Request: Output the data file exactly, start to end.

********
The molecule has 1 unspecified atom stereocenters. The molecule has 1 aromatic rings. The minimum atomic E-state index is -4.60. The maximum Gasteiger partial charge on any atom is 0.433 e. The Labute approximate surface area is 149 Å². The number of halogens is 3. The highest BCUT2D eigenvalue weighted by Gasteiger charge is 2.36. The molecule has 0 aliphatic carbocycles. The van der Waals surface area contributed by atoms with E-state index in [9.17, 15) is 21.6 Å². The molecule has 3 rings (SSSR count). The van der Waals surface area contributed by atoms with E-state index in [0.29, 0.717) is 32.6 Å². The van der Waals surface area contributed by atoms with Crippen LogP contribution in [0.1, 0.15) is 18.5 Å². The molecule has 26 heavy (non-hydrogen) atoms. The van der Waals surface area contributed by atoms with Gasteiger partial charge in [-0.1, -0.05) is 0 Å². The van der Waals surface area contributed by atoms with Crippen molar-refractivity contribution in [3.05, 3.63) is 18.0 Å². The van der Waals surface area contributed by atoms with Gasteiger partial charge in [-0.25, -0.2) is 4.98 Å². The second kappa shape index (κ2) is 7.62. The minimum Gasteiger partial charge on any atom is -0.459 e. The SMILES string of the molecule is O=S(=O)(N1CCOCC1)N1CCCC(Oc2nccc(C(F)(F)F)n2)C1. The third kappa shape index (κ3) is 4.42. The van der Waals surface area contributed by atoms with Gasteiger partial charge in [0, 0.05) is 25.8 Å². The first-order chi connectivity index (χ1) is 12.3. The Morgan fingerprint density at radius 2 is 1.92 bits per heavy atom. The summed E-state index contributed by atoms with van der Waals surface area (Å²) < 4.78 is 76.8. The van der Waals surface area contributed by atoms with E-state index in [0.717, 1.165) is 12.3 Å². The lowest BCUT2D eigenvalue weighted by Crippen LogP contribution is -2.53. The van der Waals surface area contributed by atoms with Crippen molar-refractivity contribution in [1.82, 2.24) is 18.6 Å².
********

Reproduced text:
The molecule has 1 unspecified atom stereocenters. The molecule has 1 aromatic rings. The minimum atomic E-state index is -4.60. The maximum Gasteiger partial charge on any atom is 0.433 e. The Labute approximate surface area is 149 Å². The number of halogens is 3. The highest BCUT2D eigenvalue weighted by Gasteiger charge is 2.36. The molecule has 0 aliphatic carbocycles. The van der Waals surface area contributed by atoms with E-state index in [9.17, 15) is 21.6 Å². The molecule has 3 rings (SSSR count). The van der Waals surface area contributed by atoms with E-state index in [0.29, 0.717) is 32.6 Å². The van der Waals surface area contributed by atoms with Crippen LogP contribution in [0.1, 0.15) is 18.5 Å². The molecule has 26 heavy (non-hydrogen) atoms. The van der Waals surface area contributed by atoms with Gasteiger partial charge in [-0.1, -0.05) is 0 Å². The van der Waals surface area contributed by atoms with Crippen molar-refractivity contribution in [3.05, 3.63) is 18.0 Å². The van der Waals surface area contributed by atoms with Gasteiger partial charge in [-0.25, -0.2) is 4.98 Å². The second kappa shape index (κ2) is 7.62. The minimum Gasteiger partial charge on any atom is -0.459 e. The SMILES string of the molecule is O=S(=O)(N1CCOCC1)N1CCCC(Oc2nccc(C(F)(F)F)n2)C1. The third kappa shape index (κ3) is 4.42. The van der Waals surface area contributed by atoms with Gasteiger partial charge in [0, 0.05) is 25.8 Å². The first-order chi connectivity index (χ1) is 12.3. The Morgan fingerprint density at radius 2 is 1.92 bits per heavy atom. The summed E-state index contributed by atoms with van der Waals surface area (Å²) < 4.78 is 76.8. The van der Waals surface area contributed by atoms with E-state index in [0.717, 1.165) is 12.3 Å². The lowest BCUT2D eigenvalue weighted by Crippen LogP contribution is -2.53. The van der Waals surface area contributed by atoms with Crippen molar-refractivity contribution in [1.82, 2.24) is 18.6 Å².